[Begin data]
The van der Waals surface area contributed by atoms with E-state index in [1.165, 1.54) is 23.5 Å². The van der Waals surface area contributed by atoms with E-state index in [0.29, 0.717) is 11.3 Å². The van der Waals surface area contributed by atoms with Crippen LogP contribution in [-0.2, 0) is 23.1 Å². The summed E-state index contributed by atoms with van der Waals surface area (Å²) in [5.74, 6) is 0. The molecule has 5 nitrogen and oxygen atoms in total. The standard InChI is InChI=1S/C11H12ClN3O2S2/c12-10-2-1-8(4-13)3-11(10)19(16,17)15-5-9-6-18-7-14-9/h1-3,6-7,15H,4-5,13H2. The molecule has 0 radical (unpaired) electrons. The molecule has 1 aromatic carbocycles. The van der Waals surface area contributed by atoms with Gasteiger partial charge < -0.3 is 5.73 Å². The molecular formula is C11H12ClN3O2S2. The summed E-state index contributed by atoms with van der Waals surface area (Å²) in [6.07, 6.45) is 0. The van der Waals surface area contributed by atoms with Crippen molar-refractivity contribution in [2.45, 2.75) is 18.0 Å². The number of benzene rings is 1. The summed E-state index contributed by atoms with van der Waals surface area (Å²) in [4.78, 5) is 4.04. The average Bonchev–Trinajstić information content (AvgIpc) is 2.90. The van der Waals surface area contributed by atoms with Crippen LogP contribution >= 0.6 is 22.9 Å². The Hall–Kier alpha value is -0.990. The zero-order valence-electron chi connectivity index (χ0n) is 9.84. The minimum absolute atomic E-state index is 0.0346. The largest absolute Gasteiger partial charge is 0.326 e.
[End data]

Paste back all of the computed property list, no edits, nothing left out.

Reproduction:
The van der Waals surface area contributed by atoms with E-state index in [1.165, 1.54) is 23.5 Å². The van der Waals surface area contributed by atoms with E-state index in [0.29, 0.717) is 11.3 Å². The van der Waals surface area contributed by atoms with Crippen LogP contribution in [-0.2, 0) is 23.1 Å². The summed E-state index contributed by atoms with van der Waals surface area (Å²) in [5.74, 6) is 0. The molecule has 5 nitrogen and oxygen atoms in total. The standard InChI is InChI=1S/C11H12ClN3O2S2/c12-10-2-1-8(4-13)3-11(10)19(16,17)15-5-9-6-18-7-14-9/h1-3,6-7,15H,4-5,13H2. The molecule has 0 radical (unpaired) electrons. The molecule has 1 aromatic carbocycles. The van der Waals surface area contributed by atoms with Gasteiger partial charge < -0.3 is 5.73 Å². The molecular formula is C11H12ClN3O2S2. The summed E-state index contributed by atoms with van der Waals surface area (Å²) in [6.07, 6.45) is 0. The van der Waals surface area contributed by atoms with Crippen molar-refractivity contribution in [2.45, 2.75) is 18.0 Å². The number of benzene rings is 1. The summed E-state index contributed by atoms with van der Waals surface area (Å²) in [4.78, 5) is 4.04. The average Bonchev–Trinajstić information content (AvgIpc) is 2.90. The van der Waals surface area contributed by atoms with Crippen LogP contribution >= 0.6 is 22.9 Å². The Hall–Kier alpha value is -0.990. The zero-order valence-electron chi connectivity index (χ0n) is 9.84. The minimum absolute atomic E-state index is 0.0346. The largest absolute Gasteiger partial charge is 0.326 e.